Last year, there were questions about whether Sean Reid-Foley should have been in the Florida State League. The same questions are back, but now for completely different reasons.
The Blue Jays' No. 3 prospect struck out 10 and allowed only one hit and two walks over six innings Tuesday afternoon to lead Class A Advanced Dunedin to a 2-0 win over Charlotte at Florida Auto Exchange Stadium. Reid-Foley improved to 5-0 with a 1.88 ERA in his seventh start with the Blue Jays following a promotion from Class A Lansing on June 16.
Though his pitching line may make it seem as if Tuesday's gem was a breeze, the 20-year-old right-hander admitted it felt like anything but. He retired the first seven Stone Crab batters he faced -- four via the strikeout -- before walking Thomas Milone, allowing a single to Matt Eureste and walking Alec Sole to load the bases. Reid-Foley escaped by getting Grant Kay to strike out looking, kicking off a string of 10 straight retired Charlotte batters that concluded by fanning the side in the sixth.
"I think today happened probably because I was effectively wild," said Reid-Foley, who still managed to throw 57 of his 90 pitches for strikes. "I'd throw two balls here, then two strikes here. I wanted to make them put the ball in play, but there were times when I'd throw the ball nowhere close and then put them away for a strikeout, stuff like that.... You never really plan on those days. It just kind of happened, but it worked out well today."
Control was a worry for the 2014 second-rounder in his first full season last summer as he averaged 6.3 BB/9 in 25 starts (96 innings) between Lansing and Dunedin. As a result, his delivery became a focus this campaign as the Jays sent him back to the Midwest League at the start of 2016 to iron things out. Reid-Foley, who has earned plus grades for his fastball and slider and also possesses a curve and changeup, said he was still working on that delivery throughout Tuesday's outing.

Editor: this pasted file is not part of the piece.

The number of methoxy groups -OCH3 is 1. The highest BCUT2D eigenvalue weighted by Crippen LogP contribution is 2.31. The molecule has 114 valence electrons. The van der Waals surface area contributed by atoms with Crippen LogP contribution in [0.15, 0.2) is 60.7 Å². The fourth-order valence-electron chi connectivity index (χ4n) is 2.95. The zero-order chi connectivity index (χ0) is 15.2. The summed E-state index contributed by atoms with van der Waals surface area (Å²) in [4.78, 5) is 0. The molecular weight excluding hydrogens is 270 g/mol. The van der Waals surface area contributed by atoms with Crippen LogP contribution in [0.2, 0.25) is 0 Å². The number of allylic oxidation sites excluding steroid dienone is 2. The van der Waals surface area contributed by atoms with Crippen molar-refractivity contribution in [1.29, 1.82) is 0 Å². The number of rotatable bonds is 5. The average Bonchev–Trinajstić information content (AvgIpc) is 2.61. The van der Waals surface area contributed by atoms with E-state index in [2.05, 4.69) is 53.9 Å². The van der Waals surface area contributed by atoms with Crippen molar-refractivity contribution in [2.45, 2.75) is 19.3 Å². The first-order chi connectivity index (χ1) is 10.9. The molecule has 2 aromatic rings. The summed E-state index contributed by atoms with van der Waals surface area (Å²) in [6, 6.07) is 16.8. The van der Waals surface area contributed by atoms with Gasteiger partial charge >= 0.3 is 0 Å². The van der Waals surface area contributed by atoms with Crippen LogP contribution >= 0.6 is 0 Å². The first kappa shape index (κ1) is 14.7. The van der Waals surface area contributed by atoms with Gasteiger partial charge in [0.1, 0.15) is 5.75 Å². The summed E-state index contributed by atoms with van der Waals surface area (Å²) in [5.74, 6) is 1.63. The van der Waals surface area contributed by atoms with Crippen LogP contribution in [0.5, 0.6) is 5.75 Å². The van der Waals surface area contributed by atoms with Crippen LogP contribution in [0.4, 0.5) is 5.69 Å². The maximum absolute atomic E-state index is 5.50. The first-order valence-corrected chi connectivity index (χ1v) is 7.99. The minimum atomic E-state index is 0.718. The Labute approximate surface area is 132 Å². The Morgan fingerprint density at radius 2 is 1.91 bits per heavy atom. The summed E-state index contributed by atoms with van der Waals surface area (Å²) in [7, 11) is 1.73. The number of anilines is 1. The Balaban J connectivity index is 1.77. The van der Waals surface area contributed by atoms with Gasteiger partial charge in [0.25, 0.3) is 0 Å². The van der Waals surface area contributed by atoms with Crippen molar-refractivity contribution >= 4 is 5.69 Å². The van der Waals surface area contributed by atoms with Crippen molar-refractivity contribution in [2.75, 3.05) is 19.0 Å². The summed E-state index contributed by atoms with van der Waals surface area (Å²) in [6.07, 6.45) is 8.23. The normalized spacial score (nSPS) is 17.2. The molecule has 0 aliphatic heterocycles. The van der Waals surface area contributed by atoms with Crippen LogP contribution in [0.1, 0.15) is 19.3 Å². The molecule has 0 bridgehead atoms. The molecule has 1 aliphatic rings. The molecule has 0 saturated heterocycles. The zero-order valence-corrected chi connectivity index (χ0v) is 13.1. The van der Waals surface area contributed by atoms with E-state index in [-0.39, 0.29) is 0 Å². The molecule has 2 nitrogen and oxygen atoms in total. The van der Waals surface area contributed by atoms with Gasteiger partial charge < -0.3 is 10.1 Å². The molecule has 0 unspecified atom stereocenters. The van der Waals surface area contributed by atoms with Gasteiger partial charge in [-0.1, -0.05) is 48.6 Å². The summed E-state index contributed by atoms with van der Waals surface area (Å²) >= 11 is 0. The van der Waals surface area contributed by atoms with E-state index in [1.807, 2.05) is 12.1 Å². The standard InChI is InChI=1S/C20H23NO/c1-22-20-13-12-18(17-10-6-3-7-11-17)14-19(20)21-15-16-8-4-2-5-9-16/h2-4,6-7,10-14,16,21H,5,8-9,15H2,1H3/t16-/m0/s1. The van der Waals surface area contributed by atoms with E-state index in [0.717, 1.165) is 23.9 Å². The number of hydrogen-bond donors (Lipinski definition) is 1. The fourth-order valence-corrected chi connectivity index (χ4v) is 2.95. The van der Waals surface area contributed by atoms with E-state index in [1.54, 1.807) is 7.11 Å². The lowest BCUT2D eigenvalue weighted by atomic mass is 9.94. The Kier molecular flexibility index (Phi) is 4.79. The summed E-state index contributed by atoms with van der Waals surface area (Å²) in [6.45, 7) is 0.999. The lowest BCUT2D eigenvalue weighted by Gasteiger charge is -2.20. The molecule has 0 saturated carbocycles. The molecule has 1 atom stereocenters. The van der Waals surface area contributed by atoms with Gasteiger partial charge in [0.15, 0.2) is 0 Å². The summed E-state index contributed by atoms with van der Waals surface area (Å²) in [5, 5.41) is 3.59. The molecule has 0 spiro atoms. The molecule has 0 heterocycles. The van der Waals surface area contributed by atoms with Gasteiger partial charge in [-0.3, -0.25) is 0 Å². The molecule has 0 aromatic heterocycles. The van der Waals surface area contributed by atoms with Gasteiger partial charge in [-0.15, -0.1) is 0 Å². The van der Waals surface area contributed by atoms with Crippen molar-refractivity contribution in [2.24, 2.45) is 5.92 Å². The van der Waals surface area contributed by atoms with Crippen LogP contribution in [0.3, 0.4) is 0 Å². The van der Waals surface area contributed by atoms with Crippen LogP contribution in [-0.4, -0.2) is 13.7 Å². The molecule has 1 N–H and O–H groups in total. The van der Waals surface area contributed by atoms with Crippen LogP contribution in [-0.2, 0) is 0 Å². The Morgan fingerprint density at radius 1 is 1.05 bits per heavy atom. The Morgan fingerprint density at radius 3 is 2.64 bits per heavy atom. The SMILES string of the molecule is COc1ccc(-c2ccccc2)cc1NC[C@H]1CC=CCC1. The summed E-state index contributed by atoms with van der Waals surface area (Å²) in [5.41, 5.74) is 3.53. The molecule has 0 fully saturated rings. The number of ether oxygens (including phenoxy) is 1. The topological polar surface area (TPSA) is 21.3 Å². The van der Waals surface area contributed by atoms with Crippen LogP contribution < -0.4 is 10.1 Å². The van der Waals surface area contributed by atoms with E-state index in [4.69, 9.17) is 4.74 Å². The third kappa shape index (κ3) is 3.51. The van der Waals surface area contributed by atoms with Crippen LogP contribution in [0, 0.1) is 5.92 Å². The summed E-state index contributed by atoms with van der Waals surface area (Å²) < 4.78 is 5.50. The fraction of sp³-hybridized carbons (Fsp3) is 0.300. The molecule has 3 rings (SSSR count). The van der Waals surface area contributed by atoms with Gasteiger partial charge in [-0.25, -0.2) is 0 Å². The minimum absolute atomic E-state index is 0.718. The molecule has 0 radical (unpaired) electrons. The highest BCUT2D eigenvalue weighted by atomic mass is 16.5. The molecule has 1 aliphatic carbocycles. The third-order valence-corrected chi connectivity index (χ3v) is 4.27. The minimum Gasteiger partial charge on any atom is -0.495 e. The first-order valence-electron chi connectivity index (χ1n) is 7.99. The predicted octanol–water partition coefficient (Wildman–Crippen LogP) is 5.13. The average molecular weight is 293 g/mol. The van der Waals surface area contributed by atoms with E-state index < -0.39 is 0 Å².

"At times, it was a little too rotational," he said. "I was across my body more than I normally am and pulled a couple of fastballs to my arm side. With my delivery, the main goal is to get through the baseball and throw the ball downhill.... It's not going to be perfect. That's never going to happen. But I need to slow down, find my rhythm. If I'm more in the zone, that'll make guys swing a lot more. I think I can be better than giving up two walks."
The 6-foot-3 hurler's walk rate has plummeted to 2.8 BB/9 between his two stops in 2016, and he surpassed the century mark in innings (101 to be exact) for the first time in his young career, despite making seven fewer starts than he did in 2015. With his 10 K's Tuesday, Reid-Foley moved into fourth in the Minors with 113 punchouts. Since his FSL season debut on June 16, no one in the Minors has more strikeouts than Reid-Foley's 54 in 43 innings.
"It's come down to throwing more strikes," he said of his success. "That's been the biggest key. Last year, I would rarely get past four or five innings at a time. That was really frustrating, but at the same time, it was a learning experience."
Baseball America placed Reid-Foley at No. 84 in its midseason top-100 prospect list and first among all Toronto prospects, ahead of Anthony Alford (No. 86) and Conner Greene (No. 90). (MLB.com will release its top 100 update later this month.) Attention is coming with these eye-popping results, but Reid-Foley would prefer to keep his focus on the diamond.
"Honestly, that's the worst part of the game," he said. "I don't try to get caught up in that or read into any of it. All that matters to me is that my teammates feel confident we're going to win the game every time I pitch. That's all I care about."
Blue Jays reliever Adonys Cardona worked around two walks in seventh, and Dusty Isaacs pitched the final two frames to record his first save for the Blue Jays this season.
Alford went 1-for-2 with two walks, a run scored and a stolen base from the leadoff spot.
Sam Dykstra is a reporter for MiLB.com. Follow and interact with him on Twitter, @SamDykstraMiLB.